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The first composite chassis F1 car to take to the track?

23rd February 1981, Circuit Paul Ricard; Elio De Angelis becomes the first to drive a composite chassis Formula One car.

The first composite chassis F1 car to take to the track?

Rewind to the 1980 season and the ravages wreaked upon aluminium monocoques by the extreme forces resulting from undercar ground-effect aerodynamics and the associated extremely stiff suspensions adopted by the teams. Simultaneously the aerospace industry - always at the forefront of the weight versus strength battle - is developing the use of composite materials for use in aircraft. Cue Peter Wright and Martin Ogilvie, the leading engineers in the Team Lotus drawing office, to spot the potential and sell the idea to Colin Chapman. Already a champion of GFRP composite, Chapman encouraged Peter and Martin to go for it, and they embarked on a crash programme of teach yourself Carbon Fibre. (This included testing panels with ball bearings dropped from the castellated roof of Ketteringham Hall; highly technical.)

So, while other teams turned to the aerospace industry and had their first attempt at composite chassis made by others, Team Lotus became not just the first team to run a composite chassis but also the first team to manufacture their own composite monocoque in-house; a double first.

The type 88 monocoque was massively stronger than its aluminium predecessors and significantly lighter. A testament to the strength of the beautifully simple and elegant design is that all 10 examples of the original design survive today, despite having endured Nigel Mansell pushing them to and beyond the limits, as he was wont to do with any racing car.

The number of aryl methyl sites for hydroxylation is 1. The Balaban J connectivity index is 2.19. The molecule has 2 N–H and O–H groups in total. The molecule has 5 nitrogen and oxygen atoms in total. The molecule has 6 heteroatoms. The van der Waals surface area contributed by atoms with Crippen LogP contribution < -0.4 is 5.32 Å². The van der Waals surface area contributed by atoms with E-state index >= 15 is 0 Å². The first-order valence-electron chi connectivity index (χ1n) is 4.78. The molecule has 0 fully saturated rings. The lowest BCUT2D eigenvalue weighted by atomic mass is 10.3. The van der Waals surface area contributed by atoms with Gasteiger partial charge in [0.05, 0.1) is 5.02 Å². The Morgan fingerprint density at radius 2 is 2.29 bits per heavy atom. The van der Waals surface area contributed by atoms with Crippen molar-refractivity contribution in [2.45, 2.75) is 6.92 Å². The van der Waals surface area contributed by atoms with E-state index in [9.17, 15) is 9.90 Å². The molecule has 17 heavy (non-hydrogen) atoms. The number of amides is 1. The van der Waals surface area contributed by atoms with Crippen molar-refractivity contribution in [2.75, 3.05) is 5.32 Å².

As secret testing of the car continued, a rival team announced their car for 1981 season, which became the second composite chassis F1 car to take to the track, heralding a rush to composite by the Team Lotus competition.

The first Grand Prix for the type 88 was the season opener in Long Beach, USA. Not only was the type 88 the first composite F1 car it also featured a twin chassis design which drove a coach and horses through the rule makers' attempts to limit the massive downforce created by ground effect. This caused a political storm to brew, which broke in Long Beach and resulted in the type 88 not being allowed to race. Much to the disgust and disillusionment of Colin Chapman the type 88 was never allowed to race and eventually was ruled as illegal.

You can dream of something. You can design something. You can make something. But putting it to the test by using it is the mark of realising something, and on the 23rd February 1981, without any fanfare, Elio De Angelis changed F1 forever, by driving the latest in a long and illustrious line of Team Lotus innovation, which happened to be the first composite chassis F1 car to take to the track.

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